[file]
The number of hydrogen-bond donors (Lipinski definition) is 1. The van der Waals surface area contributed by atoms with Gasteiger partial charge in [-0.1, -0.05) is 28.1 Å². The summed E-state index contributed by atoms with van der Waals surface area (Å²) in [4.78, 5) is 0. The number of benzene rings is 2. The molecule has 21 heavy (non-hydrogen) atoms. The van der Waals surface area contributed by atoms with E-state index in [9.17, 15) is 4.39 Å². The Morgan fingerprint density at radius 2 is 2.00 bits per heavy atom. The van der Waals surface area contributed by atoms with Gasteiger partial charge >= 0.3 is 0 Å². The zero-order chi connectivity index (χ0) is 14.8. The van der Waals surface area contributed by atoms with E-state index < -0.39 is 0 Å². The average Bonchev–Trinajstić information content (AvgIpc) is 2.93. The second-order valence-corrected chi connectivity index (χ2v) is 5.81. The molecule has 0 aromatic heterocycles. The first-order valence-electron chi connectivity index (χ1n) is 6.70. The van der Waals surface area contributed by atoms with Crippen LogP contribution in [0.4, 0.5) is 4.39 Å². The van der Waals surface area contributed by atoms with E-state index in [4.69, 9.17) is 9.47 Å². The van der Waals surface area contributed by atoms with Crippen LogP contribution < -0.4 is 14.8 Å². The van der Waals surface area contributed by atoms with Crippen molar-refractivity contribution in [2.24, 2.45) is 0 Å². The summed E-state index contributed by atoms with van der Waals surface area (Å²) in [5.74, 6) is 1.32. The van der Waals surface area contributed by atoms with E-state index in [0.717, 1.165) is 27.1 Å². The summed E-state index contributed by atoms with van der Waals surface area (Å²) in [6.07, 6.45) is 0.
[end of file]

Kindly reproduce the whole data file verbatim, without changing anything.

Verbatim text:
The number of hydrogen-bond donors (Lipinski definition) is 1. The van der Waals surface area contributed by atoms with Gasteiger partial charge in [-0.1, -0.05) is 28.1 Å². The summed E-state index contributed by atoms with van der Waals surface area (Å²) in [4.78, 5) is 0. The number of benzene rings is 2. The molecule has 21 heavy (non-hydrogen) atoms. The van der Waals surface area contributed by atoms with E-state index in [9.17, 15) is 4.39 Å². The Morgan fingerprint density at radius 2 is 2.00 bits per heavy atom. The van der Waals surface area contributed by atoms with Gasteiger partial charge >= 0.3 is 0 Å². The zero-order chi connectivity index (χ0) is 14.8. The van der Waals surface area contributed by atoms with E-state index < -0.39 is 0 Å². The average Bonchev–Trinajstić information content (AvgIpc) is 2.93. The second-order valence-corrected chi connectivity index (χ2v) is 5.81. The molecule has 0 aromatic heterocycles. The first-order valence-electron chi connectivity index (χ1n) is 6.70. The van der Waals surface area contributed by atoms with Crippen LogP contribution in [0.4, 0.5) is 4.39 Å². The van der Waals surface area contributed by atoms with E-state index in [4.69, 9.17) is 9.47 Å². The van der Waals surface area contributed by atoms with Crippen LogP contribution < -0.4 is 14.8 Å². The van der Waals surface area contributed by atoms with Crippen molar-refractivity contribution in [2.24, 2.45) is 0 Å². The summed E-state index contributed by atoms with van der Waals surface area (Å²) in [5.74, 6) is 1.32. The van der Waals surface area contributed by atoms with E-state index in [0.717, 1.165) is 27.1 Å². The summed E-state index contributed by atoms with van der Waals surface area (Å²) in [6.07, 6.45) is 0.